Alaska Maritime National Wildlife Refuge is a place of great distances and greater
dramas. Here winds whip through the grasses of rugged, wave-pounded islands;
and active volcanoes simmer, venting steam above collars of fog. It is a place
of contrasts, where relics of a past war slowly rust in deserted valleys, while,
nearby, great forests of kelp team with life.
It is, and has long been, a place
of refuge, and has seen some of the most dramatic wildlife conservation
stories in our nation's history. Containing some of the first conservation-unit
to be established in America, today's Alaska Maritime National Wildlife
Refuge includes lands that were formerly parts of ten previously established
Many of these units are still represented among the ten distinct congressionally-designated
Wilderness areas included in Alaska Maritime, which range in size from
the approximately 1.3 million acre Aleutian Islands Wilderness to the
32 acre Hazy Islands Wilderness.
Because it is spread out along most of the 47,300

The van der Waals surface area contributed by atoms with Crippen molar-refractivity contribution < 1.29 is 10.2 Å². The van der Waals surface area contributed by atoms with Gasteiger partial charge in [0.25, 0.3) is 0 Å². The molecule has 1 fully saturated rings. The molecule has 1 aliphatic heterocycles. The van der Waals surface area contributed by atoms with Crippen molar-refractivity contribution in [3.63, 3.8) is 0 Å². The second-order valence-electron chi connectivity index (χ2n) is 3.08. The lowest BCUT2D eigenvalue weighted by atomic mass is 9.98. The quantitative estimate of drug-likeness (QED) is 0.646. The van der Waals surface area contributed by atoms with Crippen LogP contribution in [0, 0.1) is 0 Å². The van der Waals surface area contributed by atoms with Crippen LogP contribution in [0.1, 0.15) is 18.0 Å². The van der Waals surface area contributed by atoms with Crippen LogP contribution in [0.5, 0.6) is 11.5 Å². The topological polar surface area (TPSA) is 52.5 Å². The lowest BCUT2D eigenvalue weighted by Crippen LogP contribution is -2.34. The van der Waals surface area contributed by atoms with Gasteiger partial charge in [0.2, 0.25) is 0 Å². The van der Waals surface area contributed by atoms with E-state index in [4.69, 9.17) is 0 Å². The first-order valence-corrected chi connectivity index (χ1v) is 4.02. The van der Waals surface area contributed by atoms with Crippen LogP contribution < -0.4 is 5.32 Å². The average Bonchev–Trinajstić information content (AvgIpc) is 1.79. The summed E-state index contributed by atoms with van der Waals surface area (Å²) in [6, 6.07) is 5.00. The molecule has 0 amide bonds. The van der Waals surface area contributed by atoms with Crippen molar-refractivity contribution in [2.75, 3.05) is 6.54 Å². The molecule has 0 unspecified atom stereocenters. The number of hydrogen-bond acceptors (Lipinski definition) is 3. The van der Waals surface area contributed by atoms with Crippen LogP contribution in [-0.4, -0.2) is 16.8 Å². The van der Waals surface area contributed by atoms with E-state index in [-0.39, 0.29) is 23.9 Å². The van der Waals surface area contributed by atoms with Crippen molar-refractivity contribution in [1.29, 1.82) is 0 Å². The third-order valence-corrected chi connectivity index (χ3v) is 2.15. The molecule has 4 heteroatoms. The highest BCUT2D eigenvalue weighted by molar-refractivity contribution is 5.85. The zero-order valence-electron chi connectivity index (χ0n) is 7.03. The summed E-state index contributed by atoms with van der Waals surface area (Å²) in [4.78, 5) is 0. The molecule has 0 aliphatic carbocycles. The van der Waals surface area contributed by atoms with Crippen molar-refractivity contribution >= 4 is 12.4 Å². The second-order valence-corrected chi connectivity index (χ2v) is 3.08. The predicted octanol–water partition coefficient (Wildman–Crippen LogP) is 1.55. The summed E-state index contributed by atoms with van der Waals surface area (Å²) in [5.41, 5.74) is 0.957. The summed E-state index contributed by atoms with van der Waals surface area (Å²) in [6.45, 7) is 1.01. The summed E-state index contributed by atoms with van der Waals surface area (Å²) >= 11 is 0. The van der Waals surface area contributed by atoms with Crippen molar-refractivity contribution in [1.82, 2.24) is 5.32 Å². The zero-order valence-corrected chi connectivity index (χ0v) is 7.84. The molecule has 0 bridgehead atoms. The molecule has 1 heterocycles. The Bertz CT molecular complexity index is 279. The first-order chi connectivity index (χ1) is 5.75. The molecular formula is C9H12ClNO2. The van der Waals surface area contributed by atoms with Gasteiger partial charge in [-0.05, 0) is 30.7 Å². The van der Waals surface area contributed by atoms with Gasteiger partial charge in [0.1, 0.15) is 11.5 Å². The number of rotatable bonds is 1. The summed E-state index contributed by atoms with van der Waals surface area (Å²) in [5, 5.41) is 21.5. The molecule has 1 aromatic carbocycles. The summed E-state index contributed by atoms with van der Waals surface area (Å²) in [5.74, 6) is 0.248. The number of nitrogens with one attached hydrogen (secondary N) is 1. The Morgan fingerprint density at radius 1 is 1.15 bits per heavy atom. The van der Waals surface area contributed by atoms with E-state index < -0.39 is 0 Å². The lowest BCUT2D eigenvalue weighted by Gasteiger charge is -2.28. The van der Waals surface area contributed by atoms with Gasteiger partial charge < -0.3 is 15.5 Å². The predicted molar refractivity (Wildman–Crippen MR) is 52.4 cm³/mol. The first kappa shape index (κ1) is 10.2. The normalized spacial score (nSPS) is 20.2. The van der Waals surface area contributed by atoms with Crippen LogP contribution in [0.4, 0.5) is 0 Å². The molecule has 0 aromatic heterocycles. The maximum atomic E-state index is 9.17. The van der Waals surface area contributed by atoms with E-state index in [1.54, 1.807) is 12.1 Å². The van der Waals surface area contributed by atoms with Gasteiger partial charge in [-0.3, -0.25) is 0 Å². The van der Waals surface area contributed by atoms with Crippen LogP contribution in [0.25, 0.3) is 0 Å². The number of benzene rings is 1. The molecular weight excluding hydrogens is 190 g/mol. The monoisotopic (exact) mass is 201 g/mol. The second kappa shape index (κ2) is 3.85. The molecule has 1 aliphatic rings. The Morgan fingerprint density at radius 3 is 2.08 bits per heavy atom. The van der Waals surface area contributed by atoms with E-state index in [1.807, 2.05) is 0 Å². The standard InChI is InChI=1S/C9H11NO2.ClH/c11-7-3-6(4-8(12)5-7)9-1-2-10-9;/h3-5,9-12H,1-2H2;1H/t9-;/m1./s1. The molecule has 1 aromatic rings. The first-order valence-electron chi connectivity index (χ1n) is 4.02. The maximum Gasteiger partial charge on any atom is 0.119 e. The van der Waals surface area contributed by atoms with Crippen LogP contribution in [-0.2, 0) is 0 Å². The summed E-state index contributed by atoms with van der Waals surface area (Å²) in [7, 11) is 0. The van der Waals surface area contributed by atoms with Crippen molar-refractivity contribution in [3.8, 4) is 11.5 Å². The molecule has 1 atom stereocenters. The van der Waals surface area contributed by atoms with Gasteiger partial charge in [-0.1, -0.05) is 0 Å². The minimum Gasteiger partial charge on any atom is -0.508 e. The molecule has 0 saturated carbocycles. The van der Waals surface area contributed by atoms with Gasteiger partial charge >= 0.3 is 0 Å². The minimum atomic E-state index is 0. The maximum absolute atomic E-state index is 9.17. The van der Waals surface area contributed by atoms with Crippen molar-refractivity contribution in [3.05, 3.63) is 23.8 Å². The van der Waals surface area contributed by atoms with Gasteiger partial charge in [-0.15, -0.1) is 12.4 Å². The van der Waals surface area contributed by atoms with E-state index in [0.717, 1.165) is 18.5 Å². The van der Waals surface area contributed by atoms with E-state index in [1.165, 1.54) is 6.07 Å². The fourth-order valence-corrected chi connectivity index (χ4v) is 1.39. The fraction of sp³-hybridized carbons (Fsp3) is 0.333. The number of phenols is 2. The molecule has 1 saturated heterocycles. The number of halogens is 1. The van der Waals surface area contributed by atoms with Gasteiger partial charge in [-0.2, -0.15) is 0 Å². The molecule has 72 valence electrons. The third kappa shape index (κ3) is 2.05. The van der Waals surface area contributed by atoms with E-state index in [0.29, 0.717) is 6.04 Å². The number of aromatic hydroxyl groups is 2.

miles of Alaska's coastline, the sheer span of this refuge is difficult
to grasp. Its more than 2,500
islands, islets, spires, rocks, reefs, waters and headlands extend
from Forrester Island,
to the north of Canada's Queen Charlotte Islands deep in the southeast
tongue of the state, to the westernmost tip of the Aleutians (and of
north to Cape Lisburne on the Arctic Ocean. Traveling between its farthest-flung
points would be the equivalent of taking a trip from Georgia to California.
No other maritime National Wildlife Refuge in America is as large or
Alaska Maritime's seashore lands provide nesting habitat for approximately
40 million seabirds, or about 80% of Alaska's nesting seabird population
than half of the nesting seabirds in America).